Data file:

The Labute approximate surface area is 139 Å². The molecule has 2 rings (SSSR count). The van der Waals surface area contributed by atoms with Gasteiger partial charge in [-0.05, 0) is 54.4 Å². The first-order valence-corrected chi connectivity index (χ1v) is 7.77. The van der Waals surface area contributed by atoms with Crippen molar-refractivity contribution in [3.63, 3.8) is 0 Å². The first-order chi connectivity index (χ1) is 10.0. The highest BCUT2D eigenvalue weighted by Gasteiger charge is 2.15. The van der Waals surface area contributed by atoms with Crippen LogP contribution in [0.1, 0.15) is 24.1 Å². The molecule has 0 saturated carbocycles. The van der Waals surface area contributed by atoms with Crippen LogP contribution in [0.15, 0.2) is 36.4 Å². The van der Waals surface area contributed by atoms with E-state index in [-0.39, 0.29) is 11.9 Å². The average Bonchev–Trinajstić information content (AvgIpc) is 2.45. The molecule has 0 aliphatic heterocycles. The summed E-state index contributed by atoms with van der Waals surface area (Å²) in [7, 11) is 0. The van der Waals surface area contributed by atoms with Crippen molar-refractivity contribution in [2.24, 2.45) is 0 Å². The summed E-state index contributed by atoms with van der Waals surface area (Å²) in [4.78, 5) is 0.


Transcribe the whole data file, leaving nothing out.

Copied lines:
The Labute approximate surface area is 139 Å². The molecule has 2 rings (SSSR count). The van der Waals surface area contributed by atoms with Gasteiger partial charge in [-0.05, 0) is 54.4 Å². The first-order valence-corrected chi connectivity index (χ1v) is 7.77. The van der Waals surface area contributed by atoms with Crippen molar-refractivity contribution in [3.63, 3.8) is 0 Å². The first-order chi connectivity index (χ1) is 10.0. The highest BCUT2D eigenvalue weighted by Gasteiger charge is 2.15. The van der Waals surface area contributed by atoms with Crippen LogP contribution in [0.1, 0.15) is 24.1 Å². The molecule has 0 saturated carbocycles. The van der Waals surface area contributed by atoms with Crippen LogP contribution in [0.15, 0.2) is 36.4 Å². The van der Waals surface area contributed by atoms with E-state index in [-0.39, 0.29) is 11.9 Å². The average Bonchev–Trinajstić information content (AvgIpc) is 2.45. The molecule has 0 aliphatic heterocycles. The summed E-state index contributed by atoms with van der Waals surface area (Å²) in [7, 11) is 0. The van der Waals surface area contributed by atoms with Crippen molar-refractivity contribution in [2.24, 2.45) is 0 Å². The summed E-state index contributed by atoms with van der Waals surface area (Å²) in [4.78, 5) is 0.